"At first it was really tough getting used to what I could do physically and what I couldn't do. And I think my active lifestyle had a lot to do with that because I was involved in sports .... Like friends have asked me, "Would you like to go snow-mobiling?" Well, sure I would love to go snow-mobiling. But I know if I hop on a snowmobile with friends of mine, that just the bumping is going to break my rear end. So I'm saying to myself, "Well, I'm not going to do that because I'm not going to jeopardize my job and end up in bed for 3 months just for an hour's enjoyment going snow-mobiling with some friends." So these are some of the decisions that you make, that you have to make."
There was also considerable tension regarding how much to expect family and friends to adapt their agenda and routines:
"We've all given up things. We know that we cannot do everything that we did pre-MS as far as entertainment and enjoying the family and all that. Those of us who are married, a lot of times our spouses will .... We're almost holding them back. My wife loves to dance and I'm not real good at the polka any more .... People would invite me somewhere, and I got so depressed because other people could dance and I couldn't. So I decided to stop going to those functions."
Many participants had relinquished or substantially reduced sexual activity as a function of their health problems. My sex life is "What is sex?"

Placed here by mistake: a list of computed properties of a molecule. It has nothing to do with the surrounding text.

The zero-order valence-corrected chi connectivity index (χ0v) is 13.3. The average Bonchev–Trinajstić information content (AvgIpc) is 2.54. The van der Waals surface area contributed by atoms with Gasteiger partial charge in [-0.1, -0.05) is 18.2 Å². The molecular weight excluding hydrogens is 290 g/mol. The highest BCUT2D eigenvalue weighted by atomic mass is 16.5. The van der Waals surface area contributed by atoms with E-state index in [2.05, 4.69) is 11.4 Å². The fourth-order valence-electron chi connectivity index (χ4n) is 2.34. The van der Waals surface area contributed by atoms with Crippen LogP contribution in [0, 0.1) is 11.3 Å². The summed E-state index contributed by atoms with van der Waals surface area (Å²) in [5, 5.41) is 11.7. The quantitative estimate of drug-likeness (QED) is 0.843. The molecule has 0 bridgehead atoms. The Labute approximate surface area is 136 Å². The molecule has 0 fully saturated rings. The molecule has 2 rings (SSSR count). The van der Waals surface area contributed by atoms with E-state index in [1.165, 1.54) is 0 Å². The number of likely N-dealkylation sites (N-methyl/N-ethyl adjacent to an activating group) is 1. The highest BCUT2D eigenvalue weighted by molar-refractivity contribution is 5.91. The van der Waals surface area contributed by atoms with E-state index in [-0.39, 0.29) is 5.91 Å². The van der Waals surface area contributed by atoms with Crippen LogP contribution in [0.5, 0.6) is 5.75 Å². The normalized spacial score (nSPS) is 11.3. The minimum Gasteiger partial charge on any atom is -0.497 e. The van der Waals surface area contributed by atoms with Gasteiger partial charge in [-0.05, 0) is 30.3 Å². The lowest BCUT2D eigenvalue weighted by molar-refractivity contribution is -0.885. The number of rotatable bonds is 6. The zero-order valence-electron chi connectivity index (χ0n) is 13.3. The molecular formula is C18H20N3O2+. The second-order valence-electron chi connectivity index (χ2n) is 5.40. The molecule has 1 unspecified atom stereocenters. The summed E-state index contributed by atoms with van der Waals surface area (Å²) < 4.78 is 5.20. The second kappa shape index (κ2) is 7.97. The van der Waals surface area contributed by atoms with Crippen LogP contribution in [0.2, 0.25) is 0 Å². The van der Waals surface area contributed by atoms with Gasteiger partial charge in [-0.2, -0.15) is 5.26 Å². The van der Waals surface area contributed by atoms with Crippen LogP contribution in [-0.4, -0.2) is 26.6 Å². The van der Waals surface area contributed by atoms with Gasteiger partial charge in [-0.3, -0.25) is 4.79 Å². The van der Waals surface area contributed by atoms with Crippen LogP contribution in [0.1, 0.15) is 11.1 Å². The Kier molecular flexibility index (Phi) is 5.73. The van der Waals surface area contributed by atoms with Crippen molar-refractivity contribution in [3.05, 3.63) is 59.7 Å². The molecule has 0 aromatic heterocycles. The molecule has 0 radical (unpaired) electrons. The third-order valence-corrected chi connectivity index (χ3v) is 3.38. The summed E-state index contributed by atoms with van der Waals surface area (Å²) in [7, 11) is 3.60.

They reported diminished feelings of sexual attractiveness, exacerbated by the perceived lack of interest from partners. Perceived rejection occurred at a time of increased need for love and social validation.
We all need to be loved and cared for. When I was discharged and went home, I couldn't believe that my wife didn't want to have anything physical to do with me ....that is a real shock .... You're dying to be loved, and to love, and it isn't there. So that is a very difficult part of a relationship for people who have disabilities.
"The workplace. The impact of relationship tensions on illness/disability was apparent in attributions for quitting work. Although some participants in the focus groups were employed, most had stopped working as a result of disability. There was a strong desire among many participants to maintain meaningful activities, but with reasonable performance expectations. Many work environments were not flexible enough to accommodate performance changes of people with chronic conditions who were now a burden to the system. Social support provision in the workplace was a key factor in the decision to continue or to retire."